In one of the first published decisions from the October session, the Supreme Court issued a short but interesting opinion concerning conspiracy charges. Typically, when a criminal defendant has been charged with conspiracy, the burden of proof falls to the prosecutor to show that there was, in fact, a conspiracy.
That said, the court answered a question in Smith v. United States as to who bears the burden of proof if the defendant demonstrates some proof as to their withdrawal from a conspiracy outside of the scope of the statute of limitations. The petitioner, Smith, argued that once some proof has been submitted to suggest that the defendant had withdrawn from the conspiracy, the burden shifted to the prosecution. The court, however, disagreed.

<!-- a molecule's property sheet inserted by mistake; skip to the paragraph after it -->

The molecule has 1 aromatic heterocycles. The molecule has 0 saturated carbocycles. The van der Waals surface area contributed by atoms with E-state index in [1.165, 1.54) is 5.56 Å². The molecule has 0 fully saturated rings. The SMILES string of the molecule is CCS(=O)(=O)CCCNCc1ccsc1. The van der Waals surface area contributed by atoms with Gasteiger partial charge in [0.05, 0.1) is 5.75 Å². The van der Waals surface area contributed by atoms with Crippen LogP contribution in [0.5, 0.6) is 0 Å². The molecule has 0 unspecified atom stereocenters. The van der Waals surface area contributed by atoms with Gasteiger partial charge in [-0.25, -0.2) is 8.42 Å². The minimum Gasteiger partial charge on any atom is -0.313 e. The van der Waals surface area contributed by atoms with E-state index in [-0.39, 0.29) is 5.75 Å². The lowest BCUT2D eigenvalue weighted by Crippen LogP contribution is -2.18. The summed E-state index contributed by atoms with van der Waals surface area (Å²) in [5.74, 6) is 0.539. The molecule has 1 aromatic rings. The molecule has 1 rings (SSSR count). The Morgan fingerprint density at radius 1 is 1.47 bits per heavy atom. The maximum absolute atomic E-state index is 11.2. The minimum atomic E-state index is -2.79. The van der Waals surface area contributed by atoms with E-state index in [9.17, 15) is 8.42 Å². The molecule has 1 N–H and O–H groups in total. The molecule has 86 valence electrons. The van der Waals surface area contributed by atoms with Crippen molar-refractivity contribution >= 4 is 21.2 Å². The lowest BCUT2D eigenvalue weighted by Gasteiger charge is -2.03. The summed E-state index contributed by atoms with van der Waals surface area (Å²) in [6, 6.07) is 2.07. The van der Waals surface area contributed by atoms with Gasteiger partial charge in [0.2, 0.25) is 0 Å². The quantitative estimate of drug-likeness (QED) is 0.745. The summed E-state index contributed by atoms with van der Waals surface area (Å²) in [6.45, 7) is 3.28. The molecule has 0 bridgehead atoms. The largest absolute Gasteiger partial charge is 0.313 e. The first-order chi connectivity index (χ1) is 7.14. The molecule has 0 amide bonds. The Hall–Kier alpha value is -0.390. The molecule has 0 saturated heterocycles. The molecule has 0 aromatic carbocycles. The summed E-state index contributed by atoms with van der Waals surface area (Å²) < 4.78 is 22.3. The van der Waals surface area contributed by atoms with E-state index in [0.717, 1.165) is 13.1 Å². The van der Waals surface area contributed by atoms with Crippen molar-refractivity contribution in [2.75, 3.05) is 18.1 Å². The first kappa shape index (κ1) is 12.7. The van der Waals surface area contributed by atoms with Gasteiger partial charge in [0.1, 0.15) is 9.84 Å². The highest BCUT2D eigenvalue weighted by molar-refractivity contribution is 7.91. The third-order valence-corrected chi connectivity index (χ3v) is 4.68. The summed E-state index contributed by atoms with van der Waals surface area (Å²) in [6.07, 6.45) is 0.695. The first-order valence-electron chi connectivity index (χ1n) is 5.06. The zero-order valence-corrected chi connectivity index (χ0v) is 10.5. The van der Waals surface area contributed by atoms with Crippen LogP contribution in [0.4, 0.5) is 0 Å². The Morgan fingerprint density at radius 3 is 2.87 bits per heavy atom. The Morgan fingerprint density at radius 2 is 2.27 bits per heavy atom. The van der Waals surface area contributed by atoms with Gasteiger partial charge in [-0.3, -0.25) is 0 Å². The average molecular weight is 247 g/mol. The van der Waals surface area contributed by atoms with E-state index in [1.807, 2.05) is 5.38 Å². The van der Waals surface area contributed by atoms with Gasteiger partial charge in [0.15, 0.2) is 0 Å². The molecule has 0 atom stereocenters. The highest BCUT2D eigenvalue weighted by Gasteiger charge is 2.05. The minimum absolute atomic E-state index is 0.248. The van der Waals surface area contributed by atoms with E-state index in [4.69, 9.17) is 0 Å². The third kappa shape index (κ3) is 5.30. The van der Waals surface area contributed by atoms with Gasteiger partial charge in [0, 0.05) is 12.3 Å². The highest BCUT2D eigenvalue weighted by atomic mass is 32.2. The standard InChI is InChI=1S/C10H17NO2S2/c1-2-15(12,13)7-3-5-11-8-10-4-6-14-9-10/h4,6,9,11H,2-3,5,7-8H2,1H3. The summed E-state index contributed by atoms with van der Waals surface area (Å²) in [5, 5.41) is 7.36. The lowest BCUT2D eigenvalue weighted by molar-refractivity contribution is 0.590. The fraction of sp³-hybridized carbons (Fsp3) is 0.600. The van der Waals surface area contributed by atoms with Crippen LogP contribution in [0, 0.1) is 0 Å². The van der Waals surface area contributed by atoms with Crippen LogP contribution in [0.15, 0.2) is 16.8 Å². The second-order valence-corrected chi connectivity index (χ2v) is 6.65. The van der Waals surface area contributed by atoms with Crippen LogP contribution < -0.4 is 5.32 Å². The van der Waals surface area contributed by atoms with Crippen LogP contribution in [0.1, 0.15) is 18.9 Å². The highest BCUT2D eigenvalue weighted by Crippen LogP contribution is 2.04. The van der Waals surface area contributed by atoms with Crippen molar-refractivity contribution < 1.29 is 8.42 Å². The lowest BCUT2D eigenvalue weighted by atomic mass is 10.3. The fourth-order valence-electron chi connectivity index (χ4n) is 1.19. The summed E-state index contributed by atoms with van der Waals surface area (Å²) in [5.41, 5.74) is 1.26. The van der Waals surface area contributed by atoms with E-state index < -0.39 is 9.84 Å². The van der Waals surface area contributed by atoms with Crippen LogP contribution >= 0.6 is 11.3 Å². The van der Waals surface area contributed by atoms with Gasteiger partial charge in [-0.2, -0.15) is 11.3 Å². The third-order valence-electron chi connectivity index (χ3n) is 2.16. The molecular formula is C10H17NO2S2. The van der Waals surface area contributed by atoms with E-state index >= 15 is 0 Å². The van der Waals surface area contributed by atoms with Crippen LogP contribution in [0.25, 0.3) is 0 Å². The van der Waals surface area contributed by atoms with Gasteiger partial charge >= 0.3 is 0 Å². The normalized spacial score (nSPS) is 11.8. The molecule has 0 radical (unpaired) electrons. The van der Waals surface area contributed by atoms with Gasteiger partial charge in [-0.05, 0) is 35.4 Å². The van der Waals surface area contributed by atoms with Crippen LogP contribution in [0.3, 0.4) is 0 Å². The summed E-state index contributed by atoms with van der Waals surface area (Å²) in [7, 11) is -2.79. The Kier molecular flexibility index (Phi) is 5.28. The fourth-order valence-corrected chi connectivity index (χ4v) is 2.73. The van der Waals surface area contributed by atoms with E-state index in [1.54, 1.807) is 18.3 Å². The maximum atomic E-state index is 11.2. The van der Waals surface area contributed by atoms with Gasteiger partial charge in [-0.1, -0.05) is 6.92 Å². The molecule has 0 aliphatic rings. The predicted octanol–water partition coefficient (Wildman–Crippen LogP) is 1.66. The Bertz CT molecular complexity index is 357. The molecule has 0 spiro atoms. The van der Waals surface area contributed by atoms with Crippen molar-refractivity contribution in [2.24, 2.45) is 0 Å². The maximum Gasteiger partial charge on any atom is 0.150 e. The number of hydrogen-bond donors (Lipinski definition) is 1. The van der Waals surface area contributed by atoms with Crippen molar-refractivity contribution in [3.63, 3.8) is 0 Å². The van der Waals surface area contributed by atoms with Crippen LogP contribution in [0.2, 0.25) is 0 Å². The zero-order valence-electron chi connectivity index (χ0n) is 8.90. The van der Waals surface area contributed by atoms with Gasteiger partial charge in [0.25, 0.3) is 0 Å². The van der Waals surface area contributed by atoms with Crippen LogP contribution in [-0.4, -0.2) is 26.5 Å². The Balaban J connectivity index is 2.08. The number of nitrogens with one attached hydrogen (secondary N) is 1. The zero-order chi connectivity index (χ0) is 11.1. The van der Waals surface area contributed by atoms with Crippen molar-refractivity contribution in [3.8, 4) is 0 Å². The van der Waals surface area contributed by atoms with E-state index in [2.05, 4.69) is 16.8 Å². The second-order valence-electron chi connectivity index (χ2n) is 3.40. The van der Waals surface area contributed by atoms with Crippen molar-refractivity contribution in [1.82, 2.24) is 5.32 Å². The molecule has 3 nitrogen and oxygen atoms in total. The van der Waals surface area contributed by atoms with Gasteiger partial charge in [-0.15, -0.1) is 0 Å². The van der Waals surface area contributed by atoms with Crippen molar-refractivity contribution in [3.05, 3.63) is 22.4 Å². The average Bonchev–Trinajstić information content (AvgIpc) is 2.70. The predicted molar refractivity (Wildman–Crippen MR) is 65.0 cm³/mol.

Justice Scalia, in writing for the court, stated "this position draws support neither from the Constitution (as discussed in this Part II), nor from the conspiracy and limitations statutes at issue…" He continued, "While the Government must prove beyond a reasonable doubt every fact necessary to constitute the crime with which [the defendant] is charged,' In re Winship, 397 U. S. 358, 364 (1970), proof of the nonexistence of all affirmative defenses has never been constitutionally required.
Citations: Smith v. United States, No. 11–8976 (S. Ct. Jan. 9, 2013)